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MQTT Overview


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Presentation for the IOT Dublin meetup in September 2017

Published in: Internet
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MQTT Overview

  1. 1. MQTT Overview Brian O’Donovan Sept 2017
  2. 2. Who am I 2 • Over 30 years of experience in the IT Industry • Last 20 years working with Lotus/IBM • Most of experience on ‘big’ software • Sideline interest in IOT devices (particularly weather related) • More details on my Blog
  3. 3. Outline of Talk 3 • Message passing architecture • MQTT v REST/SOAP • Protocol Details (with thanks to Peter R. Egli) •
  4. 4. Messaging Architecture 4 • Let each component be independently developed • When data to share it sends out a message • It sends the message to a broker and the broker passes it on to the components which have declared an interest • The publisher does not need to know what the consumer does with the data • Producers and consumers can be developed and tested independent of each other • Message logs can be replayed • Easy to switch implementation
  5. 5. Example of a home Alarm 5 • A door sensor simply broadcasts a message saying is the door is opened (1) or closed (0) • Payload is only 1 byte long • Doesn’t need to know/care if this represents a problem • a separate module worries about whether the alarm is set or not • A fire detector is different from a door sensor, but it can broadcast “no fire” (0) or “fire” (1) so very similar handling
  6. 6. Alarm Controller 6 • Listens to events from the door and fire sensors. • Also listens to the messages from the keypad to arm/disarm that system • This allows it to decide if the alarm is active when door opens • In a simple system it might control the alarm bell directly • A more flexible system would send out a MQTT message to say that the alarm system and another module would look after deciding what to do about it e.g. send a text to the owner, sound the bell and/or notify the police • If alarm is monitored by a security company with their own MQTT broker we might pass it on.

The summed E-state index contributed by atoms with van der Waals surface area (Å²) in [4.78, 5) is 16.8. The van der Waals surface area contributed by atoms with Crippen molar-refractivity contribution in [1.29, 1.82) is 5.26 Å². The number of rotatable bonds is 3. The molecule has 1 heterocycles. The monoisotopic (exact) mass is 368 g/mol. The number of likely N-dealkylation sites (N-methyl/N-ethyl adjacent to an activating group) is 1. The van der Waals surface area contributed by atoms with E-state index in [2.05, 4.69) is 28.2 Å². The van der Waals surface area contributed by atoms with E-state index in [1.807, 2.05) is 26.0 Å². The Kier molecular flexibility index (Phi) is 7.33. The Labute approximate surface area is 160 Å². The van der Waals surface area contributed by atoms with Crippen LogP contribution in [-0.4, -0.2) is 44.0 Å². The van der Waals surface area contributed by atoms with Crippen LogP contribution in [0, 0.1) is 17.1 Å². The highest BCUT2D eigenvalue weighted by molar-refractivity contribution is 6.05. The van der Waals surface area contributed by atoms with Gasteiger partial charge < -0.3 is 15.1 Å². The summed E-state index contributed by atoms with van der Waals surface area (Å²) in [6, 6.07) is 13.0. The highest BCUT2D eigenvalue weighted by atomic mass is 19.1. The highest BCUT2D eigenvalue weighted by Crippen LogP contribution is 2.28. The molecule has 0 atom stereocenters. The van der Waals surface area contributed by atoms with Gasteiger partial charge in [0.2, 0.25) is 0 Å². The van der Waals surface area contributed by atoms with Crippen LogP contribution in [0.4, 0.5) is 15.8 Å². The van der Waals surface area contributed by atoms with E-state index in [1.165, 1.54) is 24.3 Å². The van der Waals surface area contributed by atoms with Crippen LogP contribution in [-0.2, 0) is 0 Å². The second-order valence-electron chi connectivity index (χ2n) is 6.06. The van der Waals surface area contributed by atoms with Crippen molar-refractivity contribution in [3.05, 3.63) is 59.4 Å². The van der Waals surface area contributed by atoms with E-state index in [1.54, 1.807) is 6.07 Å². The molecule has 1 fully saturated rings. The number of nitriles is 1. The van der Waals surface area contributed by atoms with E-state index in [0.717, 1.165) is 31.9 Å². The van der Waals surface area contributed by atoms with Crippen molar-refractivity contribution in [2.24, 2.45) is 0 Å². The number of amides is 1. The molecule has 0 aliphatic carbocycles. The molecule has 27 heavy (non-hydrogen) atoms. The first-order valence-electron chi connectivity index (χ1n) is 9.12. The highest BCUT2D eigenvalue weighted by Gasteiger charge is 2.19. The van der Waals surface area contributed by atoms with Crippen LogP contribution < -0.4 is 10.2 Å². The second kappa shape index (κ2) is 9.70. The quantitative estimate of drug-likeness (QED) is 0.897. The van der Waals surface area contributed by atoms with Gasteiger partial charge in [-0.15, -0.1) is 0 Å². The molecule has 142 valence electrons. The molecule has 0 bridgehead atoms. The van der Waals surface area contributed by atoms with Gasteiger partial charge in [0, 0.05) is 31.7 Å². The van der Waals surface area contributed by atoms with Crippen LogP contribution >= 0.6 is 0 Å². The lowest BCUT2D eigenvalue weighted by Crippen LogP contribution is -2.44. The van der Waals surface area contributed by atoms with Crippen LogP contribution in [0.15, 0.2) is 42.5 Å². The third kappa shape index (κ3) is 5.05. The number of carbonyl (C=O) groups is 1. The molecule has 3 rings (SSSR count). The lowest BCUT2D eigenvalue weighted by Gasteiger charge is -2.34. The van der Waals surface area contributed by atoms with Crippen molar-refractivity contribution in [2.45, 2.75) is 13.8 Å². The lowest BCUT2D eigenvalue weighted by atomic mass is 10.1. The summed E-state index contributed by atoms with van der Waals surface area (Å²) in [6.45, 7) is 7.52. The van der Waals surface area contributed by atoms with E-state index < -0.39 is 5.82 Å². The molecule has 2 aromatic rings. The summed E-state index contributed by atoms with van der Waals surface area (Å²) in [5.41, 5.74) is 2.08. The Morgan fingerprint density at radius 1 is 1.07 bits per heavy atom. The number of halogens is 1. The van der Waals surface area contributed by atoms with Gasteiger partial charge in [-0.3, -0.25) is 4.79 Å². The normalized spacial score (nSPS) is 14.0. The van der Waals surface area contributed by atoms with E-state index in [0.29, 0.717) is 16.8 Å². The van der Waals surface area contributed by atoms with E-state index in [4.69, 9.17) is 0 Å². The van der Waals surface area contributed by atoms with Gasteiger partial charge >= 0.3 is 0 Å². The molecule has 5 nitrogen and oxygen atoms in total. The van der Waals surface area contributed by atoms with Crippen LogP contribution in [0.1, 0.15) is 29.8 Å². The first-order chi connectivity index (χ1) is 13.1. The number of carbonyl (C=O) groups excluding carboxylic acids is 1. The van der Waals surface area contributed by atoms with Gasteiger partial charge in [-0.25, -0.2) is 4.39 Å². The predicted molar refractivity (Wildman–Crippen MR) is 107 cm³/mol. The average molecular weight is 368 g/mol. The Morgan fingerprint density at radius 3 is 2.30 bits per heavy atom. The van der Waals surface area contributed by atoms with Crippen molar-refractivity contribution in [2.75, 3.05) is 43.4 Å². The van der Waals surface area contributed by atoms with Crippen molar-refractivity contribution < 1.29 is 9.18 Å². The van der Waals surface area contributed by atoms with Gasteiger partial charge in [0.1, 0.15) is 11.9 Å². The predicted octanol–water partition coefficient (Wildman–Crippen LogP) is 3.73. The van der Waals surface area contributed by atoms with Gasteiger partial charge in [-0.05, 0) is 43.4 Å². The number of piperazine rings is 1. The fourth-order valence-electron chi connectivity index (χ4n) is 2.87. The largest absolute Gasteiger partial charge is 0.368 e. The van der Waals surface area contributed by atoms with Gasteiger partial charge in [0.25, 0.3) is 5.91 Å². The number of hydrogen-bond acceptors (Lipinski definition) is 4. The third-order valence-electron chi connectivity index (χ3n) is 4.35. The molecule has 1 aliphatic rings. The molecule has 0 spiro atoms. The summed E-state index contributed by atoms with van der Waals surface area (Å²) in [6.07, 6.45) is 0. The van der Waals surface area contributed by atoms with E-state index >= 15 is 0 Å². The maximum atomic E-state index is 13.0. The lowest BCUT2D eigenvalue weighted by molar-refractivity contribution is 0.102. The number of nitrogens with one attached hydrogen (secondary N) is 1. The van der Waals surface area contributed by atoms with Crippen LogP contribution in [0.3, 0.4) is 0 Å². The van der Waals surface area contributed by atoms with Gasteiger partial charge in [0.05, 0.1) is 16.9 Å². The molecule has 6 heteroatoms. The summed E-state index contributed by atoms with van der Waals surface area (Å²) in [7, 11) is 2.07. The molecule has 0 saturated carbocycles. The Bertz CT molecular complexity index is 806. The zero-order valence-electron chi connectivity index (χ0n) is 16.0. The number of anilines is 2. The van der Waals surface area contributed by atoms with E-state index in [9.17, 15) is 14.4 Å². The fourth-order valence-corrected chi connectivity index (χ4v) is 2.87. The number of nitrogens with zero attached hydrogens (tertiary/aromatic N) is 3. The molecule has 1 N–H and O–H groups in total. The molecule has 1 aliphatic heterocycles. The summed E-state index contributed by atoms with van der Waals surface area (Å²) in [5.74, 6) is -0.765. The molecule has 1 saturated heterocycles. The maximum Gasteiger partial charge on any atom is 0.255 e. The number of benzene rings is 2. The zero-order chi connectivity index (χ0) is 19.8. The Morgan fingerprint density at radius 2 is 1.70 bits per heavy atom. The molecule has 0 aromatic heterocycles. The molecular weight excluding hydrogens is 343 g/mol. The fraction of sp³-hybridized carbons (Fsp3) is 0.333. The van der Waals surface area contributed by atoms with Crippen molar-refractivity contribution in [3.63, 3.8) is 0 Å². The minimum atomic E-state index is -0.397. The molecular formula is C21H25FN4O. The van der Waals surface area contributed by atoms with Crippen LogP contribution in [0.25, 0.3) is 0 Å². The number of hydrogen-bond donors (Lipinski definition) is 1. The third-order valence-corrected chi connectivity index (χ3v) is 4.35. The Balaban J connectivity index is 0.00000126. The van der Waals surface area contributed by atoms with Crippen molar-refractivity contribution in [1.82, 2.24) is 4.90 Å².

7. 7. Analysis of priority 7 • Sensors send data • They have limited battery so minimize load on them • Sometimes we have low power devices listening for messages and reacting to them (e.g. opeing a door lock) • So these are considered next priority • Brokers typically run on “real computers” so make them do most of the work,
  8. 8. What is MQTT 8 • Message Queing for Telemetry Transport (MQTT) is • A publish/subscribe messaging transport protocol • It is light weight, open, simple, and designed to be easy to implement. • These characteristics make it ideal for use in many situations, including constrained environments such as for communication in Machine to Machine (M2M) and Internet of Things (IoT) contexts where a small code footprint is required and/or network bandwidth is at a premium.
  9. 9. MQTT History 9 • Invented by Andy Stanford-Clark (IBM) and Arlen Nipper (Arcom, now Cirrus Link) back in 1999 • Initially only used inside IBM, but version 3.1 was released royalty free in 2010 • In 2014 MQTT was officially approved as OASIS Standard and in 2016 it became an ISO Standard • Several implementations available • Eclipse Paho is an open source broker implemented in Java. • IBM released a free broker which consumes 300Kb of memory
  10. 10. MQTT Highlights 10 • All communication is via a hub • Hierarchical topics e.g. • /building6/alarm/windows/front5 • /building6/alarm/doors/rear1 • Publish to a specific topic, but subscribe using wildcards • + is single level wildcard while # matches multiple levels • e.g. /building6/# or /+/alarm/doors/+ • Detailed connection attributes in the connect/subscribe • Assured delivery, Last will & testament
  11. 11. MQTT v HTTP 11 • Different design goals • HTTP is designed for browsers interacting with web servers • Although now used for other things • Power consumption is not a big issue for HTTP but is core to MQTT • Web pages are typically large so overhead is not a big % • HTTP is Stateless • Modern architecture is to have a large cloud of servers and you don’t know in advance which is going to serve each request • MQTT is statefull so information can be sent at connect time (which is sent once rather than with each request)
  12. 12. HTTP sample 12 TCP Header 78 bytes 11.1% Payload 53 bytes 7.8% HTTP header 553 bytes 80.1%
  13. 13. MQTT Protocol Details 13
  14. 14. MQTT Protocol Details 14
  15. 15. Retain Publishing 15
  16. 16. MQTT Connect Message 16
  17. 17. MQTT Publish 17